Hypocrisy Is Out!
Christ did not come to start the First Church of Hypocrisy. He founded a Church (Greek: ekklesia) in which the chief claim to greatness was service. He taught: "... But whoever would be great among you must be your servant, and whoever would be first among you must be your slave; even as the Son of man came not to be served but to serve, and to give his life as a ransom for many" (Matt. 20:26-28). While practicing and teaching a life of service and self-sacrifice, Jesus launched a verbal tongue-lashing at those ecclesiastical hypocrites who sat in Moses' seat: "Woe to you, scribes and Pharisees, hypocrites! for you cleanse the outside of the cup and of the plate, but inside they are full of extortion and rapacity. You blind Pharisee! first cleanse the inside of the cup and of the plate, that the outside also may be clean" (Matt. 23:25-26). The apostle Paul taught strongly against hypocrisy among the membership of God's Church. In addressing a letter to the Christians in Rome, he wrote: "You then who teach others, will you not teach yourself? While you preach against stealing, do you steal? You who say that one must not commit adultery, do you commit adultery?" (Rom. 2:21-23.) He explained that it was not the hearers or preachers of the law who would be justified before God, but the doers (Rom. 2:13). Christians are to be doers! They are to abound in good works no matter how much critics ridicule "Christian do-gooders." The New Testament is filled with scriptures showing the need to perform such actions and deeds (see accompanying box). These are not primarily works of law, but works of service, love, compassion and concern. True Christianity is a state of mind — not a set of legalistic dogmas and Talmudic legislation. (God has given certain laws and practices which produce character and ensure an orderly society. But there is no law that a Christian may keep that will make him righteous or guarantee salvation! Salvation is not a matter of law but of grace, as Paul plainly taught. Yet law-keeping is still very much a part of the Christian way of life.) God teaches that Christians should "get involved." They should participate in those activities which benefit their local community. Paul wrote to the Galatians: "So then, as we have opportunity, let us do good to all men, and especially to those who are of the household of faith" (Gal. 6:10). No one is excluded. A II are to be blessed by the good works of a Christian. Paul does show that one should not neglect service to the Church in favor of those who live outside of "the faith," however. He wrote: "Bear one another's burdens, and so fulfill the law of Christ" (Gal. 6:2). Which law of Christ did he have in mind? Undoubtedly that recorded in John 13:34: "A new commandment I give to you, that you love one another; even as I have loved you, that you also love one another. By this all men will know that you are my disciples, if you have love for one another." This love and outgoing concern for others is the very essence of true Christianity. It is the answer to "legalism." It is the life force of the converted mind! Without love and service all law-keeping, ritual, tradition and denominationalism is meaningless. A Christian without such good works is no Christian at all. Will you accept the challenge to become more than a nominal Christian? Will you respond to the plain teaching of the Founder of true Christianity and become a Christian — in deed?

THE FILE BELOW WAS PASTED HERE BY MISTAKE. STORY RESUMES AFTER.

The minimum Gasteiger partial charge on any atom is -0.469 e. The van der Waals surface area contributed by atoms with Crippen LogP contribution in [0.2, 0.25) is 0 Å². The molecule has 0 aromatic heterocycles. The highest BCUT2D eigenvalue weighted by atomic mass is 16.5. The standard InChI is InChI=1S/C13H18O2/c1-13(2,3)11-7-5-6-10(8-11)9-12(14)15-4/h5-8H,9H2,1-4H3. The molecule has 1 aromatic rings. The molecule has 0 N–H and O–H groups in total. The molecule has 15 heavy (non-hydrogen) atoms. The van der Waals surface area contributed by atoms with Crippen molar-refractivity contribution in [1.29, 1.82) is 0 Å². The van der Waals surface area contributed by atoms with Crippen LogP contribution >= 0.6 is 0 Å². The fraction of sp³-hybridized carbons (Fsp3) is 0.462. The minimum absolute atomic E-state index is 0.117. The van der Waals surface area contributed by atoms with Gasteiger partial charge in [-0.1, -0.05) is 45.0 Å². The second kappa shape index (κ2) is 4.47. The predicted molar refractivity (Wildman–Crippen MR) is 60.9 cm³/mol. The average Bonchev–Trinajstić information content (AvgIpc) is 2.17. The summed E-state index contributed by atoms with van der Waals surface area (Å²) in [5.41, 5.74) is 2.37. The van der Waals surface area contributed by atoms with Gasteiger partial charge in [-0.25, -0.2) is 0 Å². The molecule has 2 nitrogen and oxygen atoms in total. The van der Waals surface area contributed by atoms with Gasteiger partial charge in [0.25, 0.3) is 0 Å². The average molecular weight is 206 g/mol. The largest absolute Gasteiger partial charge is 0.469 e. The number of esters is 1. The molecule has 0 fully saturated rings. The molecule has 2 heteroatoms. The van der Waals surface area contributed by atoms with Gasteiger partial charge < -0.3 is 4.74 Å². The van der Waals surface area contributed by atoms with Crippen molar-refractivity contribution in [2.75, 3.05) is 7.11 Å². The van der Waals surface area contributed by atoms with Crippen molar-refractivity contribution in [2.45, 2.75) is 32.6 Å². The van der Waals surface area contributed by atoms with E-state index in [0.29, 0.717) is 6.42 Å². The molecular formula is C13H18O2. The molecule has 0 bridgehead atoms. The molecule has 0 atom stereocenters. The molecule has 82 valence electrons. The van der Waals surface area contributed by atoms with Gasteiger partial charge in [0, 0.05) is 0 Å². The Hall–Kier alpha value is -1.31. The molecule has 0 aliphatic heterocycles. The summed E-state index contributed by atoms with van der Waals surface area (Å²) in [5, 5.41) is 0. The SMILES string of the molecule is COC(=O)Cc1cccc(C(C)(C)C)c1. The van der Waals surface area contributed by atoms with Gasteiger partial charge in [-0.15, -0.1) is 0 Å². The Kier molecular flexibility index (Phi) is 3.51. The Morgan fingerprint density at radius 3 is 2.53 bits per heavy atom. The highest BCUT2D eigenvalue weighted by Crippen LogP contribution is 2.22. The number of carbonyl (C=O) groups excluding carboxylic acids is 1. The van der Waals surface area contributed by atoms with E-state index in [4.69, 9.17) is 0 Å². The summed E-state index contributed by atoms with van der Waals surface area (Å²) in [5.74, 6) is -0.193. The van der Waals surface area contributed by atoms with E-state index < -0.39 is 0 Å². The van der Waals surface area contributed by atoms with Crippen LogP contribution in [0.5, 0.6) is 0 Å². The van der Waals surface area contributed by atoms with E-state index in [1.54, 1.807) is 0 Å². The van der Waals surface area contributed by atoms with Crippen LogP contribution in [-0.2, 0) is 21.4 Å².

The True Christian — A Doer of Good Works
Titus 2:7 — "Show yourself in all respects a model of good deeds." Titus 3:14 — "And let our people learn to apply themselves to good deeds." I John 3:17 — "But if anyone has the world's goods and sees his brother in need, yet closes his heart against him, how does God's love abide in him?" Prov. 3:27-28 — "Do not withhold good from those to whom it is due, when it is in your power to do it. Do not say to your neighbor, 'Go and come again, tomorrow I will give it' — when you have it with you." Heb. 10:24 — "Let us consider how to stir up one another to love and good works." I Tim. 6:17,18 — "As for the rich in this world, charge them not to be haughty, nor to set their hopes on uncertain riches but on God Who richly furnishes us with everything to enjoy. They are to do good, to be rich in good deeds, liberal and generous." James 1:27 — "Religion that is pure and undefiled before God and the Father is this: to visit orphans and widows in their affliction." James 2:15-16 — "If a brother or sister is ill-clad and in lack of daily food, and one of you says to them, 'Go in peace, be warmed and filled,' without giving them the things needed for the body, what does it profit?" Luke 10:36-37 — The parable of the Good Samaritan — "'Which of these three, do you think, proved neighbor to the man who fell among the robbers?' -He said, 'The one who showed mercy on him.' And Jesus said to him, 'Go and do likewise.'" Deut. 15:7-8 — "If there is among you a poor man [or woman], one of your brethren [your neighbor], in any of your towns within your land which the Lord your God gives you, you shall not harden your heart or shut your hand against your poor brother, but you shall open your hand to him, and lend him sufficient for his need, whatever it may be." Prov. 21:13 — "He who closes his ear to the cry of the poor will himself cry out and not be heard." I Thes. 5:15 — "Always seek to do good to one another and to all." I Thes. 5:14 — "Encourage the fainthearted, help the weak." Heb. 13:16 — "Do not neglect to do good and to share what you have, for such sacrifices are pleasing to God." Lev. 19:34 — "The stranger who sojourns with you shall be to you as the native among you, and you shall love him as yourself."